The answers to these questions might be very revelatory when it comes to determining why you’re procrastinating and reprioritizing the things you think you “have to do.”

8. Perfectionism. If you’re a perfectionist, I have three words for you. Make that four: Cut it out, NOW! Realize one thing: there’s no such thing as perfect. If you’re striving for perfection, you are setting yourself up to fail. Period. Perfectionism is also another form of procrastination, isn’t it? If I can’t make the project perfect, why begin at all? Some people see perfectionism as a positive quality. Please do not fall into that trap. Perfectionism is defeatist, self-destructive, and one of the fastest ways to ensure you’ll never get what you want in life.

Think of Bill Gates and all the various Microsoft products you have “beta-tested” for the company. They didn’t wait till something was perfect to release it. They sent it out and let the consumers discover and tell them about the bugs.
As a fully recovered perfectionist, I’ll share my new mantra with you: "Done is better than perfect." Feel free to pass it on.

For help with any aspect of writing, editing, marketing, or design, e-mail Laura or visit Write | Market
Design: specializing in teaching our clients to think like marketers!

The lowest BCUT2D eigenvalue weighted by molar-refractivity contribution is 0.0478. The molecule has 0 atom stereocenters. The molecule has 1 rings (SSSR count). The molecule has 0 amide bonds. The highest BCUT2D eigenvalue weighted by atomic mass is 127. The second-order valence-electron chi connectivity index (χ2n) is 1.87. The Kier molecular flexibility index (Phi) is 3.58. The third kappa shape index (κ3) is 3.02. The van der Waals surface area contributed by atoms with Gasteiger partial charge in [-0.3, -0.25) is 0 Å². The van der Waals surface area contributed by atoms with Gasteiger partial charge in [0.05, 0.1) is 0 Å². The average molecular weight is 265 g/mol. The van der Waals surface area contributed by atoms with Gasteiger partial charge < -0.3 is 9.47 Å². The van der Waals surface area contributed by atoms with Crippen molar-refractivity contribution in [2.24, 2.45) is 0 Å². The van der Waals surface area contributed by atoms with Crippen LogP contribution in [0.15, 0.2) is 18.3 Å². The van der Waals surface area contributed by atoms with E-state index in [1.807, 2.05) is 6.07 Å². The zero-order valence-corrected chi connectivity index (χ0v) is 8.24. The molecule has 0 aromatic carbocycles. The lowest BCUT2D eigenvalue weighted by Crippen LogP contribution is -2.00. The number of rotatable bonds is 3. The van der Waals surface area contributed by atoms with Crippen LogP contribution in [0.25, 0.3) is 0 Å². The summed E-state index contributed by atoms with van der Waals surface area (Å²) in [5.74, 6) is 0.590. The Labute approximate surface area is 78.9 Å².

Tuesday, July 14, 2009

Share a Compelling Story in Your News Releases

Share a Compelling Story in Your News Releases

Have you ever sent a news release and had no response? Zero. Zip. Nada. It happens a lot - and for a variety of reasons.

Things like:
  • The media release is boring.
  • There's no hook in the headline, so the reporter/editor/producer tosses it before he finds out you landed a Sarah Palin as the MC for your charity event. (She's out of work right now - might not be such a difficult thing to do, now that I think of it.)
  • You spelled their name wrong.
  • You sent it to the wrong reporter/editor/producer.
  • You forgot to include your contact information. (Yes, this really happens - a LOT!)
  • Your release is single-spaced, in 9 point type, and goes on for 3 pages.
But it's that first one that is probably the biggest reason releases get tossed into the recycle bin. If the release is boring, you are not giving the reporter/editor/producer anything creative to work with. It's your JOB to paint a word picture that inspires them to see the newsworthiness of your story.